Take that you bullies! Some recent stories have made me smile, stories in which outsiders have struck back at their tormenters, be they schoolyard ...
Indeed, most instances of "faking it" are caused by the usual reasons, most of which are innocuous. It's the more insidious ones that we, as parents, need to be aware of so that we can address the causes at the basis of why our children are avoiding school.
When I took my girls to see the musical Wicked, I wasn't sure how my 10-year-old and 5-year-old would react to the story of the Good Witch and the Bad Witch. It turned out to be a gorgeous musical that brought tears to our eyes for its honest, important lessons about friendships.
I'll be honest. The instinctive part of me as a Mom, the part that wants to protect my children from cruelty, scrutiny, and humiliation of any kind wanted to scream, "TAKE THE COSTUME OFF, BABY! DON'T GO OUT THERE!"
The nation's official position for the next five years on diet for health is on the line, imperiled by bullies. I am speaking out simply because we don't know how many others, encountering the same forces, have decided doing so is not worth the abuse. I am speaking out because: it is.
Donald Trump and Chris Christie are both brash, egomaniacal, bullying Northeasterners running for the nation's top job. They both seem to derive genuine pleasure from puffing themselves up and putting everyone else down. So why is Trump soaring in the polls, and Christie gasping for air?
Unfortunately, identifying and dealing with bullying is much more difficult for employers (and lawyers looking for lawsuits) than the more overt forms of sexual and physical harassment of the past -- even though the objectives, power and control over the victim, are the same.
Sure, realizing Rugrats was filled with sex jokes might put a slight dent in your childhood memories, but let's have a look at some things that actually will ruin your childhood as it happens.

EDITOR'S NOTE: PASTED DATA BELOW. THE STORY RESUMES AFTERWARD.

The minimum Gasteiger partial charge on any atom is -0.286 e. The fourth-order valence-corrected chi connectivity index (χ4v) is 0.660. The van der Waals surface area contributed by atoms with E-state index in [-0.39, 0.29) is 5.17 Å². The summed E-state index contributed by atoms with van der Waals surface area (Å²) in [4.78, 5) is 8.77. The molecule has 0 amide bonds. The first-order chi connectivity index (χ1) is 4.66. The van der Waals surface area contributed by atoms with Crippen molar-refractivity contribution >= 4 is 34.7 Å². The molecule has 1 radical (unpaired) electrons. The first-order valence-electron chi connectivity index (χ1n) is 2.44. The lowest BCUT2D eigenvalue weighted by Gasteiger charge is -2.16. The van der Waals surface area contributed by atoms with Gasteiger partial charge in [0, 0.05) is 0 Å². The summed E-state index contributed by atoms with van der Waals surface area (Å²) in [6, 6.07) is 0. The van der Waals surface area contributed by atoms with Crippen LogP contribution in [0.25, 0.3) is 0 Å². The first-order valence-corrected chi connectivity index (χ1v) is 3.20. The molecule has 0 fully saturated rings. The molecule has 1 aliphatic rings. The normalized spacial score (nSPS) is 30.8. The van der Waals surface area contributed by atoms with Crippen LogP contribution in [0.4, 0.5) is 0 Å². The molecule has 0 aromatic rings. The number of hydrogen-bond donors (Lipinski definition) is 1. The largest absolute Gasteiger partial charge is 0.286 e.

The next time you see a middle-schooler or even a peer use derogatory terms, make faces or inappropriate impressions or gestures related to disability, take that opportunity to talk about it. It all starts with a conversation. A conversation many won't have, unless you bring it up.
I am a victim of online bullying. I wrote an article about living with my boyfriend and his parents and got severely bashed for it. There were dozens of comments--close to 1400--stating I was immature, childish and downright unappreciative.
I knew from the minute that he was born I'd have to begin the process of letting go and sharing him with the world. Then came Kindergarten. I prayed my mistakes and missteps would be covered in grace and that somehow he'd soar in spite of his mother and he sure did!
Go ahead and present me in a calm, polite way with evidence against my viewpoint, and I will read it with an open mind. I will happily engage in civil conversation with someone who doesn't agree with my take on something, because that sort of discourse helps my practice by teaching me about other perspectives.
No one wants to believe their child is bully, but guess what, yours might be. What are you using at home for conflict resolution when your child acts out?
As much as no parent would ever want to admit it, it may not always be your child who is the one being picked on. What do you do when your child is the bully? Parents have to understand that at some point their child could possibly be the one bullying. Don't be ashamed or embarrassed by it. How can a child learn if you don't teach them?
The problem is the adults. I'm taking about the parents who raised their kids to think it's hilarious to embrace racial caricatures. And yes, I'm aware that some of the students in the photo are Latinos. If anything, that's even worse.
If you feel like you have met one of these delightful social treats, you are not alone - I know I certainly have, and recently. When bullied as a child I struggled to process what was wrong, as a grown adult, it left me hollow, shattered and totally paranoid.